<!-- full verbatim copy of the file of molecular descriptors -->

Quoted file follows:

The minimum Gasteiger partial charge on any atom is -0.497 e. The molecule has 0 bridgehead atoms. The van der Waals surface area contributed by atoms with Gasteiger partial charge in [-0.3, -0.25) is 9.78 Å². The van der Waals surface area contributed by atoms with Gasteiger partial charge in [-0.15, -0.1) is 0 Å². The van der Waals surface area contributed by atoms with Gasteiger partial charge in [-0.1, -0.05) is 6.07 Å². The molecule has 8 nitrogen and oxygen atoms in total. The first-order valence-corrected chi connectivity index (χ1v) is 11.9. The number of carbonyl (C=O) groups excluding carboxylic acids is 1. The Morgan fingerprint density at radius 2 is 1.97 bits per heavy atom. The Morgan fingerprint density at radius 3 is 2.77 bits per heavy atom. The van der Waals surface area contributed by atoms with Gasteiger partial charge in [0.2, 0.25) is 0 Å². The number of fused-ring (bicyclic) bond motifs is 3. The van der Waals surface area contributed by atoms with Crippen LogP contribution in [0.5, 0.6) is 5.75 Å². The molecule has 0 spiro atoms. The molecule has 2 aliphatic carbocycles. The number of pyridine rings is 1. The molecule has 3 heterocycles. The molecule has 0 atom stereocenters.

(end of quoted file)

The minimum Gasteiger partial charge on any atom is -0.497 e. The molecule has 0 bridgehead atoms. The van der Waals surface area contributed by atoms with Gasteiger partial charge in [-0.3, -0.25) is 9.78 Å². The van der Waals surface area contributed by atoms with Gasteiger partial charge in [-0.15, -0.1) is 0 Å². The van der Waals surface area contributed by atoms with Gasteiger partial charge in [-0.1, -0.05) is 6.07 Å². The molecule has 8 nitrogen and oxygen atoms in total. The first-order valence-corrected chi connectivity index (χ1v) is 11.9. The number of carbonyl (C=O) groups excluding carboxylic acids is 1. The Morgan fingerprint density at radius 2 is 1.97 bits per heavy atom. The Morgan fingerprint density at radius 3 is 2.77 bits per heavy atom. The van der Waals surface area contributed by atoms with Gasteiger partial charge in [0.2, 0.25) is 0 Å². The number of fused-ring (bicyclic) bond motifs is 3. The van der Waals surface area contributed by atoms with Crippen LogP contribution in [0.5, 0.6) is 5.75 Å². The molecule has 0 spiro atoms. The molecule has 2 aliphatic carbocycles. The number of pyridine rings is 1. The molecule has 3 heterocycles. The molecule has 0 atom stereocenters.